Setting Up

Christiane Snyder

After creating a new Unity project, switch the Build Platform to iOS


Download and import the Google Cardboard iOS Unity package (excluding the DemoScenes folder):


Download and import the art assets package for this project here:


This package contains the galaxy skybox and asteroid models we will use.


After everything is imported, you can find a skybox named Stars by navigating:

Asteroids > Materials


To include this skybox as the game’s backdrop, open the Lighting panel and assign Stars as the Environment Light’s Skybox.

If you can’t find your lighting panel, you should be able to open it in your editor by clicking Window > Lighting on the top menu bar.

The basic camera included in the starter scene won’t work for VR, so delete it and drag the GvrMain prefab, which you can find in the All Prefabs folder, into your scene. GvrMain contains the main camera and accounts for all of the unique aspects of the rendering the player’s view for the Cardboard, specifically 360 stereo rendering.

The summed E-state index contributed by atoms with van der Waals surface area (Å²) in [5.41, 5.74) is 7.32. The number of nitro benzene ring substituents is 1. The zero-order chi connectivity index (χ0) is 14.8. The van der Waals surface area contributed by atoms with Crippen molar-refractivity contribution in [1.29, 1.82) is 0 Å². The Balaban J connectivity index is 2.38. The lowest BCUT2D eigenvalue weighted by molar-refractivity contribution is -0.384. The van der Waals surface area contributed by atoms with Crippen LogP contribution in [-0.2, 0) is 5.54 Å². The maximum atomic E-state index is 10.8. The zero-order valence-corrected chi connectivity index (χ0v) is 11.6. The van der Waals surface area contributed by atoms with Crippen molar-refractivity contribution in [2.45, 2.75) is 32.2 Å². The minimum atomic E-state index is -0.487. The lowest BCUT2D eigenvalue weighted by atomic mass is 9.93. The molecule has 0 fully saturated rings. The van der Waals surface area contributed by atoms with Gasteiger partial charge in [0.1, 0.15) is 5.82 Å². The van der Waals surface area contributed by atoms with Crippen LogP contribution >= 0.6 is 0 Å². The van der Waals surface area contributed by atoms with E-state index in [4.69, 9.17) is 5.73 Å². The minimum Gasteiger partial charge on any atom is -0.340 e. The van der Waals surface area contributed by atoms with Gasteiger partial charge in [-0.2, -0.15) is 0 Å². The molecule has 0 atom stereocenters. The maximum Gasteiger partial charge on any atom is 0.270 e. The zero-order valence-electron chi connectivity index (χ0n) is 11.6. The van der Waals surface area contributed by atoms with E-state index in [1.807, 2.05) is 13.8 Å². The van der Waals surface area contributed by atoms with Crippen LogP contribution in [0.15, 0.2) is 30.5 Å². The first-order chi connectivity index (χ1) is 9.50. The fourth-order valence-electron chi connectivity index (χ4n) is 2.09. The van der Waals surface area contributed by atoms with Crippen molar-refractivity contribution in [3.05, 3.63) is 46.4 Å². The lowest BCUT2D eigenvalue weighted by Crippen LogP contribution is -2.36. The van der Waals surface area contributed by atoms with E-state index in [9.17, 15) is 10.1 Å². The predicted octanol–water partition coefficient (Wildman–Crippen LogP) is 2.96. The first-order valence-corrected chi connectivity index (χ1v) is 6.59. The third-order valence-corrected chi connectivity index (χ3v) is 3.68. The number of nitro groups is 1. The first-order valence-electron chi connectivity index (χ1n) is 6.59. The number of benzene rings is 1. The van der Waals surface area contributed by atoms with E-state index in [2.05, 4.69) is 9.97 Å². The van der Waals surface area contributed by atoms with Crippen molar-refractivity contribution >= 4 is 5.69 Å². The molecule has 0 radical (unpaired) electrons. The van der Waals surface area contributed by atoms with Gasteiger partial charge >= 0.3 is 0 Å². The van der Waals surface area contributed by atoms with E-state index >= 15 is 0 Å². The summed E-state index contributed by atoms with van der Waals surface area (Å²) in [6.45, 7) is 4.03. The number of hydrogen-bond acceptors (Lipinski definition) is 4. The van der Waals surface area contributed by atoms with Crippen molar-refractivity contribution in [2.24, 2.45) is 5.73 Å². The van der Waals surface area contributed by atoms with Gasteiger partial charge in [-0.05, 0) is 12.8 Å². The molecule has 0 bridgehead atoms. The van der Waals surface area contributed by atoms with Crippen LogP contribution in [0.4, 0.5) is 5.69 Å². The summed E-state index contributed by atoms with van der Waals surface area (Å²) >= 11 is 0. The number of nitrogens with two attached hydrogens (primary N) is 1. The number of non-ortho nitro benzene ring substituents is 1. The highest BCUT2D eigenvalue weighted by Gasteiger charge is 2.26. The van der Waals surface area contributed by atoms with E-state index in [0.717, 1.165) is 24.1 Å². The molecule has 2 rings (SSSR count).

Now, add a GvrReticle, which can also be found under All Prefabs, as a child of the GvrMain’s Main Camera. This will provide the player with a clear indicator of what is directly in their line of sight.

In the Main Camera’s inspector, set the Camera component’s Clear Flags property to Skybox to render our Stars skybox as the background image.

Also add a Physics Raycaster as a new component to the Main Camera, which is necessary for Gaze Input to work properly.

Create a new EventSystem, which will help process the player’s input. We want to remove the Stand-Alone Module and add two new input modules, for Gaze and Touch input.

Scene Boundaries

We’re now going to add four transparent quads as visual representations of the game’s boundaries.

Start by creating a new Quad in your scene and changing its transform values to the following:

Create a new transparent material named “Edge” for our boundaries and add it to this new Quad object:

We’ll simply duplicate, rotate and position this quad three additional times to create the three other borders

For the first duplicate, we’ll change the x position to -150 and its y rotation to -90.

Once again, duplicate the original quad once again and change this new boundary’s position to (0,0,150) and it’s rotation to all zeros.

Finally, duplicate the third quad and change its z position to -150 and its rotation about the y axis to 180.

Your scene should now resemble something like the picture below: